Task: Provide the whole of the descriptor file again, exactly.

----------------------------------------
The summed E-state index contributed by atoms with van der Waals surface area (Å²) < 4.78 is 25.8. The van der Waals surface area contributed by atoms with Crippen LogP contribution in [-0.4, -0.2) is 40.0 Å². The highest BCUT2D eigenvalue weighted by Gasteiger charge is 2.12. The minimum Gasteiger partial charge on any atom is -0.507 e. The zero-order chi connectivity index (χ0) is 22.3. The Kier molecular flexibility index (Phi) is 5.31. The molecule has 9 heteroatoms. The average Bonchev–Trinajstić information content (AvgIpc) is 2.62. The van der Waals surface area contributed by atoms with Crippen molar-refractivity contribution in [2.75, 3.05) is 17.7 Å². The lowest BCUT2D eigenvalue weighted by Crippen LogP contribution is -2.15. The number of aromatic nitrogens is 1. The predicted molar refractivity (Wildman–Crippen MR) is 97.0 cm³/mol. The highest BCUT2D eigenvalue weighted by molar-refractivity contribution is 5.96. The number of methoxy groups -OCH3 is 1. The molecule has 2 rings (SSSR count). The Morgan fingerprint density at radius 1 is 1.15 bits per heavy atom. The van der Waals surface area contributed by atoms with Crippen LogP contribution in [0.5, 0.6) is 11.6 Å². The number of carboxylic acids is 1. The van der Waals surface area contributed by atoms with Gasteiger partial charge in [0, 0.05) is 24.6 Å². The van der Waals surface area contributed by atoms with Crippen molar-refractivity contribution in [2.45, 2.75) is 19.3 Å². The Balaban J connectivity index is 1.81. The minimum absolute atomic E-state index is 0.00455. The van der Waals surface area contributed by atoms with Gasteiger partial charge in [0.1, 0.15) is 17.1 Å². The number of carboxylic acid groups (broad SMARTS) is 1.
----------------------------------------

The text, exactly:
The summed E-state index contributed by atoms with van der Waals surface area (Å²) < 4.78 is 25.8. The van der Waals surface area contributed by atoms with Crippen LogP contribution in [-0.4, -0.2) is 40.0 Å². The highest BCUT2D eigenvalue weighted by Gasteiger charge is 2.12. The minimum Gasteiger partial charge on any atom is -0.507 e. The zero-order chi connectivity index (χ0) is 22.3. The Kier molecular flexibility index (Phi) is 5.31. The molecule has 9 heteroatoms. The average Bonchev–Trinajstić information content (AvgIpc) is 2.62. The van der Waals surface area contributed by atoms with Crippen molar-refractivity contribution in [2.75, 3.05) is 17.7 Å². The lowest BCUT2D eigenvalue weighted by Crippen LogP contribution is -2.15. The number of aromatic nitrogens is 1. The predicted molar refractivity (Wildman–Crippen MR) is 97.0 cm³/mol. The highest BCUT2D eigenvalue weighted by molar-refractivity contribution is 5.96. The number of methoxy groups -OCH3 is 1. The molecule has 2 rings (SSSR count). The Morgan fingerprint density at radius 1 is 1.15 bits per heavy atom. The van der Waals surface area contributed by atoms with Crippen LogP contribution in [0.5, 0.6) is 11.6 Å². The number of carboxylic acids is 1. The van der Waals surface area contributed by atoms with Gasteiger partial charge in [0, 0.05) is 24.6 Å². The van der Waals surface area contributed by atoms with Crippen molar-refractivity contribution in [2.45, 2.75) is 19.3 Å². The Balaban J connectivity index is 1.81. The minimum absolute atomic E-state index is 0.00455. The van der Waals surface area contributed by atoms with Gasteiger partial charge in [0.1, 0.15) is 17.1 Å². The number of carboxylic acid groups (broad SMARTS) is 1.